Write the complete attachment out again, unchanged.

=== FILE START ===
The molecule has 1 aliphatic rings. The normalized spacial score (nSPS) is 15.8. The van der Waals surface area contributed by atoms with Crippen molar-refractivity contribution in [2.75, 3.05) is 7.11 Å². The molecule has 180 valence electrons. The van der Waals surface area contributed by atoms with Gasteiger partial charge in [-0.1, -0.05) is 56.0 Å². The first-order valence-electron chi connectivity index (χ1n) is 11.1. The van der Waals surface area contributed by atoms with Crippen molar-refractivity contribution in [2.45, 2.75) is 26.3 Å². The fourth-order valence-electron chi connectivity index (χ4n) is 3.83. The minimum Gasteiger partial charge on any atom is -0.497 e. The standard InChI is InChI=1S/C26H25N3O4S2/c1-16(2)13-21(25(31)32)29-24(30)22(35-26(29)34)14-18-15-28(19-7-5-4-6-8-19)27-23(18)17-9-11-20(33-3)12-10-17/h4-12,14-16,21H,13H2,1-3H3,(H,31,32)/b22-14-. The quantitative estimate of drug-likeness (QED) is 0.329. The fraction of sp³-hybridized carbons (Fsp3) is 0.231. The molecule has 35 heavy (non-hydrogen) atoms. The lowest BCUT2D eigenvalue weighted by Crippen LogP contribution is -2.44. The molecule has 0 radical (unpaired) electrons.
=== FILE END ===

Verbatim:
The molecule has 1 aliphatic rings. The normalized spacial score (nSPS) is 15.8. The van der Waals surface area contributed by atoms with Crippen molar-refractivity contribution in [2.75, 3.05) is 7.11 Å². The molecule has 180 valence electrons. The van der Waals surface area contributed by atoms with Gasteiger partial charge in [-0.1, -0.05) is 56.0 Å². The first-order valence-electron chi connectivity index (χ1n) is 11.1. The van der Waals surface area contributed by atoms with Crippen molar-refractivity contribution in [2.45, 2.75) is 26.3 Å². The fourth-order valence-electron chi connectivity index (χ4n) is 3.83. The minimum Gasteiger partial charge on any atom is -0.497 e. The standard InChI is InChI=1S/C26H25N3O4S2/c1-16(2)13-21(25(31)32)29-24(30)22(35-26(29)34)14-18-15-28(19-7-5-4-6-8-19)27-23(18)17-9-11-20(33-3)12-10-17/h4-12,14-16,21H,13H2,1-3H3,(H,31,32)/b22-14-. The quantitative estimate of drug-likeness (QED) is 0.329. The fraction of sp³-hybridized carbons (Fsp3) is 0.231. The molecule has 35 heavy (non-hydrogen) atoms. The lowest BCUT2D eigenvalue weighted by Crippen LogP contribution is -2.44. The molecule has 0 radical (unpaired) electrons.